Business Technology

Friday 17 November 2017

Apple has learned that cheap is not cheerful in China

Customers look at Apple Inc.'s iPhone 6s and iPhone 6s Plus on display in Shanghai, China.
Customers look at Apple Inc.'s iPhone 6s and iPhone 6s Plus on display in Shanghai, China.

Two-and-a-half years ago, Apple released a cheaper version of its high-priced smartphone that was supposed to be popular in emerging markets like China.

The iPhone 5c was a failure, and Apple killed it off less than a year after it was introduced.

Now Apple has released the iPhone SE. Like the 5c, it's cheaper than the marquee handset by recycling some of the previous year's tech specs. Notably, the screen (an iPhone's single most-expensive component) remains not only smaller but of lower quality than more-recent iPhones.

Yet there are a few reasons why the SE will succeed in China where the 5c didn't.

Apple meant for the "C" in iPhone 5c to stand for "colour", and the rest of the world thought it stood for "China," but the Chinese had a different interpretation: Cheap.

If Chinese consumers wanted a cheaper smartphone, then and now, there's hundreds of choices available. Many brands, such as Xiaomi and InFocus, have offered models that look remarkably similar to Apple's iPhone. It's easy to get a cosmetically pleasing "Made in China" handset that lacks only the "Designed by Apple in California" small print. Like consumers in many countries, more and more Chinese flock to the iPhone every year not despite its premium price but because of it.

At the same time that iPhone 5c was introduced, so too came the iPhone 5S, itself an upgrade to the previous year's model.

Sitting down to dinner with friends or business associates and plunking down the latest, genuine iPhone is a sign of status and chic. The 5c's failure was not only that it came in cheap- looking plastic colours but that it was marketed as being the cheap version of the real deal.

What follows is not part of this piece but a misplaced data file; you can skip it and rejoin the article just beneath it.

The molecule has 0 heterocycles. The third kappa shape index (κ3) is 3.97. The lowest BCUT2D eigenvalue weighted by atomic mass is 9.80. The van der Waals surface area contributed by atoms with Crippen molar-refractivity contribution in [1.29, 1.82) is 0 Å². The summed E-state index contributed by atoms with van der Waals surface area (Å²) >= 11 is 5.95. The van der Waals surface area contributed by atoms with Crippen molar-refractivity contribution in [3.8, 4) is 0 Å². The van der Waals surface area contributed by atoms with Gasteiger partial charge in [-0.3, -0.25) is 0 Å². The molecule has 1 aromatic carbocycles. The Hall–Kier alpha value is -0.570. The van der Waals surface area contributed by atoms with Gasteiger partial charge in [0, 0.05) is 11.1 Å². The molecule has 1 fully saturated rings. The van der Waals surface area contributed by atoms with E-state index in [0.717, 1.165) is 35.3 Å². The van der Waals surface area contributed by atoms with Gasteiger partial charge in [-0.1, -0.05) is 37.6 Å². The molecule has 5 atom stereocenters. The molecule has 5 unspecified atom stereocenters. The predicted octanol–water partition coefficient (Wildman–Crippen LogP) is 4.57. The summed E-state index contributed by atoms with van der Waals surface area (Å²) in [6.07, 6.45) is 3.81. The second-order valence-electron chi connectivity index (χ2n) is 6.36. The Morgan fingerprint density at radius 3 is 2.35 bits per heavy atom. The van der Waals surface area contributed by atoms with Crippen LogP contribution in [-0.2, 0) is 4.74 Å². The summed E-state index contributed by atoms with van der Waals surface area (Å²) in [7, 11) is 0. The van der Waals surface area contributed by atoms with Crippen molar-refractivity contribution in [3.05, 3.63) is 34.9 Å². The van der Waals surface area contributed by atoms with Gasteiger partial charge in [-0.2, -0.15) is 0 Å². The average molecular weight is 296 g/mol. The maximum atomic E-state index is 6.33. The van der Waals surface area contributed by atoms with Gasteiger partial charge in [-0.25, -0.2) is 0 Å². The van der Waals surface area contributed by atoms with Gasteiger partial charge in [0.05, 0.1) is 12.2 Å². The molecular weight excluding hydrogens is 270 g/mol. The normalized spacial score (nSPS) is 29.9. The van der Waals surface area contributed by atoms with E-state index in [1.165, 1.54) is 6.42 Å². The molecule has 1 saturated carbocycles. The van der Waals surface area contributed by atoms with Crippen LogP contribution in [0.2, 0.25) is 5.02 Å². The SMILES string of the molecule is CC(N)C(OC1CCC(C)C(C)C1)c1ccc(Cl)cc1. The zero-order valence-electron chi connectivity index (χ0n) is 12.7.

No self-respecting Beijing yuppie would dare be seen plunking down a bubble-gum blue iPhone over dumplings and red wine.

Apple's decision to add the same A9 and M9 processors to SE as is used in the current full-priced iPhone 6S models looks at first glance like it's generously bringing more power to a cheaper device. But in fact the A9/M9 have been in production at least six months, with its suppliers already achieving the yields and volume that allow costs to be lowered. That means there's likely little, if any, price premium to the A9 than if Apple was to revert to the older A8 or A7 that are ready to be phased out. The better 12 megapixel camera is certainly a splurge, but for similar reasons it's also not the cost driver that might otherwise be imagined.

That brings us to the 5c's other failure in China, where it was positioned within a paradigm that states that going cheap is the only way to increase sales. In fact, average sales price data from Canalys shows that China's tastes have been getting richer, not cheaper. "Consumers are losing their appetite for ultra-low-cost devices," Canalys analyst Jingwen Wang wrote in April. This was evidenced by Huawei's march up the Chinese ladder last year with a catalog of high-priced smartphones. Where the iPhone SE differs is in timing and positioning. By releasing the device mid-cycle, Apple is offering consumers a chance to buy a cheaper iPhone while still keeping the facade of being the latest device from Cupertino (thanks to an already-mature processor). That timing allows Apple to position the device as a Special Edition, not overshadowed by a concurrent device that would steal the limelight (or sales).

As a bonus, those who've yet to upgrade in the past two cycles, who've lost or broken their iPhone, or are ready to switch from Android all have the option of taking up the mid-cycle offering before committing to the next iPhone that's six months away.

In one fell swoop, Apple has managed to offer a cheaper device with the cachet of a premium new product that Chinese consumers can still boast about owning. Because as Barney Stinson would tell you: New is always better.

Tim Culpan/Bloomberg

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